After years of advocating, cheering, lobbying, supporting, and celebrating computer programming, we are finally making progress. The most recent statistics from code.org show that more than 40% of US schools offer computer programming, up from 10% just 3 years ago. And programming is as popular as ever: 91% of parents want their kids to learn to code. With all that success, we should be doing celebrating! Sometimes I feel like turning cartwheels.

But there is something troubling me. I’m worried that we are doing it wrong, and that we might somehow end up with a world where everyone hates coding. It has happened before; take math for example.

Once upon a time, mathematics was a specialty field, the domain of scientists, philosophers, and other enlightened individuals. Then the industrial revolution happened, society was mechanized, and educators realized that math skills are important for a productive workforce. Schools started drilling kids in arithmetic. Pupils were lectured through algebra and trigonometry. Standardized tests enforced an understanding of calculus.

Two things happened. First, everyone with a basic education learned some math. They had no choice. Second, most people decided they hate math. In a recent study, 40% of people proclaimed a hatred for math, more than twice as many as any other subject.

Why did this happen with math, and how can we avoid this fate for computer programming?

One theory comes from a mathematician and educator named Paul Lockhart, who wrote a piece in 2008 called “A Mathematician’s Lament.” In the impassioned language that can only be found in the literary category of “laments,” Mr. Lockhart argues that all the fun and curiosity has been beaten out of math education, replaced by an unending sequence of formulas to memorize. Math is artistic, imaginative, and interesting, claims the author, although you would never know it by speaking with the millions of students who are forced to learn by rote. No wonder so many find math boring and inapplicable.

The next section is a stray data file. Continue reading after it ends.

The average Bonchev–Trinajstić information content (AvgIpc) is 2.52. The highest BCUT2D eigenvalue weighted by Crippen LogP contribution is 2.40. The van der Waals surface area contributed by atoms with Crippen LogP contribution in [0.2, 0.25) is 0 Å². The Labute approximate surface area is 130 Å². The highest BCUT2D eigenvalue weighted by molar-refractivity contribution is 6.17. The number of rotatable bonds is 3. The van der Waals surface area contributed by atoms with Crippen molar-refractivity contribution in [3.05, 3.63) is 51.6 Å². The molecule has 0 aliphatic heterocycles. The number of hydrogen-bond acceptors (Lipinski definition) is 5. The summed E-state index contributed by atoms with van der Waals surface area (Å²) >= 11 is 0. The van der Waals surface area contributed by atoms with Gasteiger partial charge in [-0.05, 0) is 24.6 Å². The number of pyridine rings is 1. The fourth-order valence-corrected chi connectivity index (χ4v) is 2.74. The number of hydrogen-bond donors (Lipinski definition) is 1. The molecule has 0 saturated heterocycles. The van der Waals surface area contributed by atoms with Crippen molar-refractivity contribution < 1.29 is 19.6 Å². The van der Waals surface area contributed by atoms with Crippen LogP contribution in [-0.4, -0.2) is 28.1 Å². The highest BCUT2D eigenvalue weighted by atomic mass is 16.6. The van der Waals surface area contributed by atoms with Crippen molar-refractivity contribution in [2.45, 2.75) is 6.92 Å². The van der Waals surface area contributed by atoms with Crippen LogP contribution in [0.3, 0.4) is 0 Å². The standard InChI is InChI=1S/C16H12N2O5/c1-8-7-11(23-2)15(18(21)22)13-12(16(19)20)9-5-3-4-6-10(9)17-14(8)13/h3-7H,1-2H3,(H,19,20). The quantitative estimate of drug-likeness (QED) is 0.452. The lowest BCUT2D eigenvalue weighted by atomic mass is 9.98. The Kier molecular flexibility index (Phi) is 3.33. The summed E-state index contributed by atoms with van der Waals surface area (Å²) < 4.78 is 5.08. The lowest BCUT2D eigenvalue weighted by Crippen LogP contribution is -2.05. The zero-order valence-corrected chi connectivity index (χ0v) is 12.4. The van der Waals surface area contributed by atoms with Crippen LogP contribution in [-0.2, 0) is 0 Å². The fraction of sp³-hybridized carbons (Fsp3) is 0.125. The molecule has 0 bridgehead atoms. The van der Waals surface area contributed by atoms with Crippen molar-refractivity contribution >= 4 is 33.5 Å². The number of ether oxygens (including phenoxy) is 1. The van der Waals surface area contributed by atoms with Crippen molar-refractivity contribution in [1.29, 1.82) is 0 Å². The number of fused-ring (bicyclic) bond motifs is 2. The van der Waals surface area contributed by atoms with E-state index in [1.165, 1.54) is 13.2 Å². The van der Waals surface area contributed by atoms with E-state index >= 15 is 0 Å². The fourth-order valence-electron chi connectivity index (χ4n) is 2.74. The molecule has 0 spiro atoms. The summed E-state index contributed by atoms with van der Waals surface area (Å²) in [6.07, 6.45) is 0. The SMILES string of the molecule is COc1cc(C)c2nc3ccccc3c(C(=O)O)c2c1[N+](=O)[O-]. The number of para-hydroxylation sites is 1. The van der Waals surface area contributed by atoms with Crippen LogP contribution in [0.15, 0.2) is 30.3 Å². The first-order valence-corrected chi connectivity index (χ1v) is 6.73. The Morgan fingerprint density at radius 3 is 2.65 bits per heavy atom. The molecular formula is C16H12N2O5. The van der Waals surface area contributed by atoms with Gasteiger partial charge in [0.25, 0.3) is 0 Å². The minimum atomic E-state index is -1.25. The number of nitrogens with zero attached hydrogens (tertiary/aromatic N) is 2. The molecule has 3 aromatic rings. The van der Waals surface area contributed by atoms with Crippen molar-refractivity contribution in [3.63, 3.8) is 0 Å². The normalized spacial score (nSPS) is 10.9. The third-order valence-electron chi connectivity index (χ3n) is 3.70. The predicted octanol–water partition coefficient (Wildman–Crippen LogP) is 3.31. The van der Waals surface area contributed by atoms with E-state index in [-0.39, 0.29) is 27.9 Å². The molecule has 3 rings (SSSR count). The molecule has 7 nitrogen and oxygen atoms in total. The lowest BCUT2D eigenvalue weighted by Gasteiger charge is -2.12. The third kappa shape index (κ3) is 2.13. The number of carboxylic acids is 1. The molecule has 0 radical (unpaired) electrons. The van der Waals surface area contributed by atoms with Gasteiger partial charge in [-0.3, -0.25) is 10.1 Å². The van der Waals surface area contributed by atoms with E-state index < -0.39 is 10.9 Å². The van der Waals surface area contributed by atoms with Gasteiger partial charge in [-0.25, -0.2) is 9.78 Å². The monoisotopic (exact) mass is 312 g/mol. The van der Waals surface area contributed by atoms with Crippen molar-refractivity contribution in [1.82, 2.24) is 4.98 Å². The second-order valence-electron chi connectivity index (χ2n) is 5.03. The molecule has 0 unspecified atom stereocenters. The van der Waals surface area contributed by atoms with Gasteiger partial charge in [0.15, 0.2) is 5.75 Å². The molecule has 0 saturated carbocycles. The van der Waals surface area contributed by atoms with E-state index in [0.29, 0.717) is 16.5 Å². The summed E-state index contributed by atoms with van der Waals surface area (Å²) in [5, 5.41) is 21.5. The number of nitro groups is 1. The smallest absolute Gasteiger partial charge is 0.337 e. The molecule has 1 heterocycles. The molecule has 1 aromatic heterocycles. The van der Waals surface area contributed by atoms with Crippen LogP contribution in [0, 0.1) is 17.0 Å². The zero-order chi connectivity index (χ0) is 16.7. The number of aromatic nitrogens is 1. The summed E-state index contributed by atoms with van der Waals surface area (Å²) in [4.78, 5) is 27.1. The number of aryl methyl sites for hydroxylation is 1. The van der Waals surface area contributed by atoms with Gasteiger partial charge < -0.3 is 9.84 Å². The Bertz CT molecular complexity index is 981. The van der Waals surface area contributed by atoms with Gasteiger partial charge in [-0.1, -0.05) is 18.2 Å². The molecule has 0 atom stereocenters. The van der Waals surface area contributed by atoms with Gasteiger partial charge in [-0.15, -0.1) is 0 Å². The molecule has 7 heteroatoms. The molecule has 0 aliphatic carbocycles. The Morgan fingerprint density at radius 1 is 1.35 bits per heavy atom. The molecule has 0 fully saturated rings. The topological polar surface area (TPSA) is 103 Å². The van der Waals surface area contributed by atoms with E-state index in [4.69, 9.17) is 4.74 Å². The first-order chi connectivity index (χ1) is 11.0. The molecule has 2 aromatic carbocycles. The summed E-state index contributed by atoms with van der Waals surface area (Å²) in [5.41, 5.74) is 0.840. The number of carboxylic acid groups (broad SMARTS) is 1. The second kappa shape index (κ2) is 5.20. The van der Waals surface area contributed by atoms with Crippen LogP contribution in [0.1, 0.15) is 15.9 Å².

I worry that the same thing can happen with computer programming, which is after all a near cousin to mathematics. Computer science is filled with difficult concepts, meticulous details, and abstract ideas. Many a student (me included) has decided against a computer science degree while sitting in a college lecture hall while a professor drones on about something unintelligible. If CS becomes the rule and everyone is required to learn it, I can see a scenario where this happens on a huge scale.

Not to get overly squishy, I think the core issue here is love. As in, a teacher needs to care about and connect with the learners. As the adage goes, “people don’t care how much you know until they know how much you care.” But the love goes beyond that – to be effective as a teacher, you have to care deeply about the subject, inspiring others to want to dig in. Think about Robin Williams in Dead Poet’s Society, or Richard Dreyfuss in Mr. Holland’s Opus.

You don’t always see that kind of passion among math teachers (there are exceptions). Can we find it for computer programming? Maybe the reason people end up hating math is because their teachers don’t love it. Hopefully the same thing will not happen with computer science.

In the meantime, let’s encourage young people to use their tech skills to build something awesome, something they created out of their own imagination. Let’s cheer them on as they struggle through the error messages, endless google searches, and poring over documentation. Let’s mentor them along the difficult but rewarding road of self-learning, and let’s point out that the same skills will help them in school and in life. And when they finally get their code working and they thrust their hands into the air and shout, let’s celebrate with them.

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